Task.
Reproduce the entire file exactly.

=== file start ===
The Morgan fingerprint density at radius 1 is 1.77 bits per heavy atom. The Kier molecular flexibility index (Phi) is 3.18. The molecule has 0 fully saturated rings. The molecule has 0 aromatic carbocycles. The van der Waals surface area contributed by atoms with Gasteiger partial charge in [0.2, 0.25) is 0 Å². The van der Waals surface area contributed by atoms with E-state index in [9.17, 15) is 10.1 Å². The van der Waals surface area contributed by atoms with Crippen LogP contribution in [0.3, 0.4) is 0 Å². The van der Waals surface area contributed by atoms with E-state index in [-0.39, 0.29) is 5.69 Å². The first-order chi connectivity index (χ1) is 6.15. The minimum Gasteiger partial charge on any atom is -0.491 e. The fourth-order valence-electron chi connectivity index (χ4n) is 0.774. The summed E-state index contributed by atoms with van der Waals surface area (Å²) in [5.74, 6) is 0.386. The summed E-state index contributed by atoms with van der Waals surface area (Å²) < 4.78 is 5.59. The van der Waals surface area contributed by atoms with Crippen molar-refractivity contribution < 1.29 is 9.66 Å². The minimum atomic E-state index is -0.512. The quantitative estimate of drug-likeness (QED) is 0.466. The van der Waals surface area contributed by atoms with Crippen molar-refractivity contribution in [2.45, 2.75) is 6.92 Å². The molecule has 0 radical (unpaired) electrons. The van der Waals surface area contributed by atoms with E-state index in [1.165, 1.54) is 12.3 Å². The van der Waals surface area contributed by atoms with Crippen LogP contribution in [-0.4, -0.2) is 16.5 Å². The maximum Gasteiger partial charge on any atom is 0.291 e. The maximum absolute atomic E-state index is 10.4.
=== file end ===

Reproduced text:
The Morgan fingerprint density at radius 1 is 1.77 bits per heavy atom. The Kier molecular flexibility index (Phi) is 3.18. The molecule has 0 fully saturated rings. The molecule has 0 aromatic carbocycles. The van der Waals surface area contributed by atoms with Gasteiger partial charge in [0.2, 0.25) is 0 Å². The van der Waals surface area contributed by atoms with E-state index in [9.17, 15) is 10.1 Å². The van der Waals surface area contributed by atoms with Crippen LogP contribution in [0.3, 0.4) is 0 Å². The van der Waals surface area contributed by atoms with E-state index in [-0.39, 0.29) is 5.69 Å². The first-order chi connectivity index (χ1) is 6.15. The minimum Gasteiger partial charge on any atom is -0.491 e. The fourth-order valence-electron chi connectivity index (χ4n) is 0.774. The summed E-state index contributed by atoms with van der Waals surface area (Å²) in [5.74, 6) is 0.386. The summed E-state index contributed by atoms with van der Waals surface area (Å²) < 4.78 is 5.59. The van der Waals surface area contributed by atoms with Crippen molar-refractivity contribution < 1.29 is 9.66 Å². The minimum atomic E-state index is -0.512. The quantitative estimate of drug-likeness (QED) is 0.466. The van der Waals surface area contributed by atoms with Crippen molar-refractivity contribution in [2.45, 2.75) is 6.92 Å². The molecule has 0 radical (unpaired) electrons. The van der Waals surface area contributed by atoms with E-state index in [1.165, 1.54) is 12.3 Å². The van der Waals surface area contributed by atoms with Crippen LogP contribution in [-0.4, -0.2) is 16.5 Å². The maximum Gasteiger partial charge on any atom is 0.291 e. The maximum absolute atomic E-state index is 10.4.